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Tin Top Returned to its Former Function as Entryway to Estate

hydehalllogowtextContact: Jonathan Maney, Director, Hyde Hall, (607) 547-5098

Springfield, New York—Hyde Hall’s Tin Top Gatehouse, which originally gave entrance to the extensive, landscaped grounds of the estate and led up to the front of the Mansion, will return to that function beginning May 9th with the grand opening of Hyde Hall’s newly renovated Visitor Center.  Through a generous grant from the Dormitory Authority of the State of New York, obtained by Senator James Seward, the two-winged 1820’s structure with its distinctive tin-sheathed cupola has been repurposed to house Hyde Hall’s ticket office, bookstore and exhibit space, as well as a kitchenette and study room for tour staff.

Senator Seward will headline the grand opening at 11am, and join Hyde Hall Board members in cutting the ribbon at 11:30.  He will be joined by  Ruth Pierpont, Deputy Commissioner of NYS Office of Parks, Recreation and Historic Preservation. Tours of the structure and the Mansion will follow at 12 Noon.  The event will be accessed via Hyde Hall’s Mill Road entrance to the Tin Top parking area.

Originally located on the main road between Cooperstown and Springfield (now Route 31) Tin Top was moved to its current location inside Glimmerglass State Park in the 1970s to protect it from vandalism.

Immediately following the Tin Top inaugural ceremony, Hyde Hall’s annual Celebrate Mom! Garden Party will kick off the 2015 season of community and cultural events.  Tea and treats will be served in the elegant drawing room of this English-style country mansion, Jill Maney PhD. will present the newly-installed stair carpet woven at Thistle Hill Weavers of Sharon Springs, and Angelica Palmer and Friends will entertain with madrigals from the Renaissance.  The Tin Top Visitor Center will be open throughout the event. The Garden Party, which celebrates mothers of all ages and their families, is free to the public.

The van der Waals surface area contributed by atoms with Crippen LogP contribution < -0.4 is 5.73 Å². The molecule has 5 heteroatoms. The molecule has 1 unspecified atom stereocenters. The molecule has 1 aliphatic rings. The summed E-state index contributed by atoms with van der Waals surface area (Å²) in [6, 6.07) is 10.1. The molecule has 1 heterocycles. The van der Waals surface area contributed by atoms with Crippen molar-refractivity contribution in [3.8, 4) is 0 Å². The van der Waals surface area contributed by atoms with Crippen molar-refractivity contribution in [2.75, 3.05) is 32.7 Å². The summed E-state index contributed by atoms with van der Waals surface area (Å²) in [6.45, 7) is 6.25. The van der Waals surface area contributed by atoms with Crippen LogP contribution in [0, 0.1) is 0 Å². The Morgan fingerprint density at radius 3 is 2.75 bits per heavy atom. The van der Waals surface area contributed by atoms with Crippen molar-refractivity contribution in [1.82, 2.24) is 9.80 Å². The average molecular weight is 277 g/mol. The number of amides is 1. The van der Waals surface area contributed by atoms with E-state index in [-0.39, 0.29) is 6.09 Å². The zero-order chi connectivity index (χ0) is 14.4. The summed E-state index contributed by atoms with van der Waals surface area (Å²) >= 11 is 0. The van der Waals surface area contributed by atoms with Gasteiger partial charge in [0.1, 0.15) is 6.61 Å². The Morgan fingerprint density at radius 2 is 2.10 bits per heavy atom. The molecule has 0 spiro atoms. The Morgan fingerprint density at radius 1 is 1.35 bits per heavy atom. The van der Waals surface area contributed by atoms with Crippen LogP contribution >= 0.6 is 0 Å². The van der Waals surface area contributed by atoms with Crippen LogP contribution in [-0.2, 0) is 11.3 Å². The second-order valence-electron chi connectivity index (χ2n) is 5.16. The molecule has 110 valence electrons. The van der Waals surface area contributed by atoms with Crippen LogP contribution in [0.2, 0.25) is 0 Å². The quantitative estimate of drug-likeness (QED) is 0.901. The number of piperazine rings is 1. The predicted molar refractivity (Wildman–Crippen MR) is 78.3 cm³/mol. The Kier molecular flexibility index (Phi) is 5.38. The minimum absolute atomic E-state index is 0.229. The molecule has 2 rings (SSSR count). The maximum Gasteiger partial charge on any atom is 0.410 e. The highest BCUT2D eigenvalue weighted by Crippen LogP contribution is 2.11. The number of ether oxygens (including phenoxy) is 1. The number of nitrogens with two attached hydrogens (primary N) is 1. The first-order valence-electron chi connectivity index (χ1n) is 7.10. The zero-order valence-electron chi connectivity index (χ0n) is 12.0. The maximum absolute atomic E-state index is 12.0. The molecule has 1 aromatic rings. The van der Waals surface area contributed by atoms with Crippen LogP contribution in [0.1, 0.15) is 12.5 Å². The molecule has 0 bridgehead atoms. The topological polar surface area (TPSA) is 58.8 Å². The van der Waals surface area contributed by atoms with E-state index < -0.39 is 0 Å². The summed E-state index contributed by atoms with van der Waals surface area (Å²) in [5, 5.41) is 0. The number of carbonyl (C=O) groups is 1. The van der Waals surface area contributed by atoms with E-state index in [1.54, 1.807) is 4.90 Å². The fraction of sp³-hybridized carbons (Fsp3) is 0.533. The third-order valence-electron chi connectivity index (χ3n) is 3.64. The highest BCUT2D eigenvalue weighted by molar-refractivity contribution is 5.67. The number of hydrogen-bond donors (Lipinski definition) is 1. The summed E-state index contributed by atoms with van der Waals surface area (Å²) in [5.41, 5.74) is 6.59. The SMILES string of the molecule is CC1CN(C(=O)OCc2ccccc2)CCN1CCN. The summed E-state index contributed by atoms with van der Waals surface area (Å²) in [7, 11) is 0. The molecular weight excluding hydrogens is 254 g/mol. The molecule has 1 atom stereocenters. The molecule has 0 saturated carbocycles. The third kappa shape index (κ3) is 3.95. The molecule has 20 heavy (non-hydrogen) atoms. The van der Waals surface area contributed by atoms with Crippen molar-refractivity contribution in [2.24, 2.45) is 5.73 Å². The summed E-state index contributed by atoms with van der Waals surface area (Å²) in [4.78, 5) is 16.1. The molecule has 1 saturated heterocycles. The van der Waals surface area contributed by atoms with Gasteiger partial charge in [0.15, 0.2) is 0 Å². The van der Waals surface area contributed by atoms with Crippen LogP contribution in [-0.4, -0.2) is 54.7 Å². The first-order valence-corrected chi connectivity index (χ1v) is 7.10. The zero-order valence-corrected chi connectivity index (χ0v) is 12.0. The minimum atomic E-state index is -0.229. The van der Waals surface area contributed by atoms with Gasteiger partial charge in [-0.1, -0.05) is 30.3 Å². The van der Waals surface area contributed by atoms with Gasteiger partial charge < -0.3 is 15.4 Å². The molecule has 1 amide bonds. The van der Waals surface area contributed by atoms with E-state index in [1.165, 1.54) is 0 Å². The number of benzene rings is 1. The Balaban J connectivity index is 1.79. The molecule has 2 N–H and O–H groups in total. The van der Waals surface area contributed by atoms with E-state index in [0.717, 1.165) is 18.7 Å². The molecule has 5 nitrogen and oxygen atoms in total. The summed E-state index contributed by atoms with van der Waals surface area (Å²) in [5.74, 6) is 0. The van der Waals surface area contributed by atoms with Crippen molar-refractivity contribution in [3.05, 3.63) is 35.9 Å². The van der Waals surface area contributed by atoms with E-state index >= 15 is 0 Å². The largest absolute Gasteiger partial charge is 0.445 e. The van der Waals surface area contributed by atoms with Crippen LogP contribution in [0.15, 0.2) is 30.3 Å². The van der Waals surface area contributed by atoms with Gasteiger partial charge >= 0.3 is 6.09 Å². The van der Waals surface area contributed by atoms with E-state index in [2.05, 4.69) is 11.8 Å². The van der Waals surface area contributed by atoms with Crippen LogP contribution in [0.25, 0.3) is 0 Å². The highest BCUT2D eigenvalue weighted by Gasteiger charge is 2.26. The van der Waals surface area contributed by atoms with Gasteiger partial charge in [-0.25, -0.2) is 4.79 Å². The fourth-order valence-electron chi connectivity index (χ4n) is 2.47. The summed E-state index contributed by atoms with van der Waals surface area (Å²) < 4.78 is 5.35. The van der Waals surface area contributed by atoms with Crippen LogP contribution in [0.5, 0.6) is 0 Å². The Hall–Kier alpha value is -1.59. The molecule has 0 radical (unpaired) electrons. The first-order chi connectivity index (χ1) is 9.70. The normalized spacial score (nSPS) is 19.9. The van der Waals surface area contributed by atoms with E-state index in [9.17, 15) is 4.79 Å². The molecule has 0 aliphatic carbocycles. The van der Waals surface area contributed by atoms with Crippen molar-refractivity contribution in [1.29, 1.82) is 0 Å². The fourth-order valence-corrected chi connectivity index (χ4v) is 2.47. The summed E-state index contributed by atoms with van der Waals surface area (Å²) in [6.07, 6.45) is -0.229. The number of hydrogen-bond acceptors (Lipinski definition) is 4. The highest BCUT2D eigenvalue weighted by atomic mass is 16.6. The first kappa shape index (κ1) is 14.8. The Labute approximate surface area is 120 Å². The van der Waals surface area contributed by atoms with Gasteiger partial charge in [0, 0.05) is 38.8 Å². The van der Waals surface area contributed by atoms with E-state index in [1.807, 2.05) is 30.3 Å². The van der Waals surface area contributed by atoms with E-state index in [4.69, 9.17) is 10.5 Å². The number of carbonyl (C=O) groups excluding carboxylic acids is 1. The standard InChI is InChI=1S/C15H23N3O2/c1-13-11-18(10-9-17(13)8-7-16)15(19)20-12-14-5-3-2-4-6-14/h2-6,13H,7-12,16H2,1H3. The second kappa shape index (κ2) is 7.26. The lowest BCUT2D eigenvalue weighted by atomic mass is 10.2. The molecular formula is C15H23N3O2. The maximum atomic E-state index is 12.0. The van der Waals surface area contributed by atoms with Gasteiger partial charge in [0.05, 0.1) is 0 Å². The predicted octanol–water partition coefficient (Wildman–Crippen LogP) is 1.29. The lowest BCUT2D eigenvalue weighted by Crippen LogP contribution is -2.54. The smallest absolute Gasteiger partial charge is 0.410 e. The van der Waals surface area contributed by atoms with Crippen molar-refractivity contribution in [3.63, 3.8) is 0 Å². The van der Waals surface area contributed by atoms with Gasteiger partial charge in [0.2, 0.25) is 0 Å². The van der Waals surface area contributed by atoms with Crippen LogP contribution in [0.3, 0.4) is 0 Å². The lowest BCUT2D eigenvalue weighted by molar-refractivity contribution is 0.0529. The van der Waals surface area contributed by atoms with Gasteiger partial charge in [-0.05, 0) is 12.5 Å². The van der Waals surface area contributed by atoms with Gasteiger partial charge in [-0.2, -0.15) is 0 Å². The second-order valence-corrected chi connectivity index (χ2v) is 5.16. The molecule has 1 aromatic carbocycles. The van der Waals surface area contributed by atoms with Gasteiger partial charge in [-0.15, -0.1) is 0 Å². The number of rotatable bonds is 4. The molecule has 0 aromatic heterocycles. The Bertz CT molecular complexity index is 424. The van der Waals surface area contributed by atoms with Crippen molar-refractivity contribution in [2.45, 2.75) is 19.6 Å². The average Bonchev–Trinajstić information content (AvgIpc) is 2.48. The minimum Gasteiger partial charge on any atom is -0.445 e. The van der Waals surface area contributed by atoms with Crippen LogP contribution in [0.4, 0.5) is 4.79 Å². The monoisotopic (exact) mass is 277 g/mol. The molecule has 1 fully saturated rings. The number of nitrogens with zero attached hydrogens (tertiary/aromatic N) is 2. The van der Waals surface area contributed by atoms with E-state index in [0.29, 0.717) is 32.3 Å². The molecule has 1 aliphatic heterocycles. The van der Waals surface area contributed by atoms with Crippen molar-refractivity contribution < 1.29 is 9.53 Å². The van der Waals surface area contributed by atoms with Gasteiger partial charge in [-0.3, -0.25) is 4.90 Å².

Hyde Hall (hydehall.org), a National Historic Landmark and New York State Historic Site, was built between 1817 and 1834 as the centerpiece of a 120,000-acre estate inherited by George Clarke, a British-born landowner.  It was inhabited by direct descendants of the Clarke until the 1940s.  It is open for guided tours from May through September, and visitors of all ages will enjoy its beautiful grounds overlooking Otsego Lake and touring its rich collection of furniture, paintings, and decorative arts.  It is located on the grounds of Glimmerglass State Park in Springfield, New York, eight miles north of Cooperstown.

A View of Hyde Hall from Tin Top Bridge

 A View of Hyde Hall From Tin Top
A View of Hyde Hall From Tin Top

A View of Hyde Hall from Tin-Top Bridge

Hyde Hall, East Springfield, New York

The original drive created by George Clarke (1768-1835) approached the house from the southeast, and the stable yard and the outbuildings were hidden from view.  By the 1860s his son, George Clarke, Jr. (1822-1889) altered the approach to the “back road” that connected Hyde Hall to the Home Farm. This remains the current approach to the house.

2012 Photograph by Michael Reynolds

Tin Top Bridge

 Hyde Hall Tin Top Bridge
Hyde Hall Tin Top Bridge

Tin-Top Bridge

Hyde Hall, East Springfield, New York

This bridge was completed in 2011 and provides access to Hyde Hall from Tin Top through its Mill Road entrance. The existing culvert, which replaced the original bridge in the early 20th century, washed out in June 2006.  The current bridge was modeled after an original 1824 drawing of a proposed bridge at the Hyde estate in Cheshire, England.  The bridge now acts as the main entrance to the Hyde Hall grounds.

2012 Photograph by Michael Reynolds

The Original Site of Tin Top – Gate House of Hyde Hall

Original Site of Tin Top
Original Site of Tin Top

Original Site of Tin Top, Gate House of Hyde Hall

Glimmerglass State Park, East Springfield, New York

Tin top was built around 1830 and acted as the original gate house to Hyde Hall. It was originally located just right of the main entrance to Glimmerglass State Park, where the foundation is still visible. In 1974 Tin Top was moved to its current location between the Caretaker’s Cottage and the main House of Hyde Hall.

2012 Photograph by Michael Reynolds

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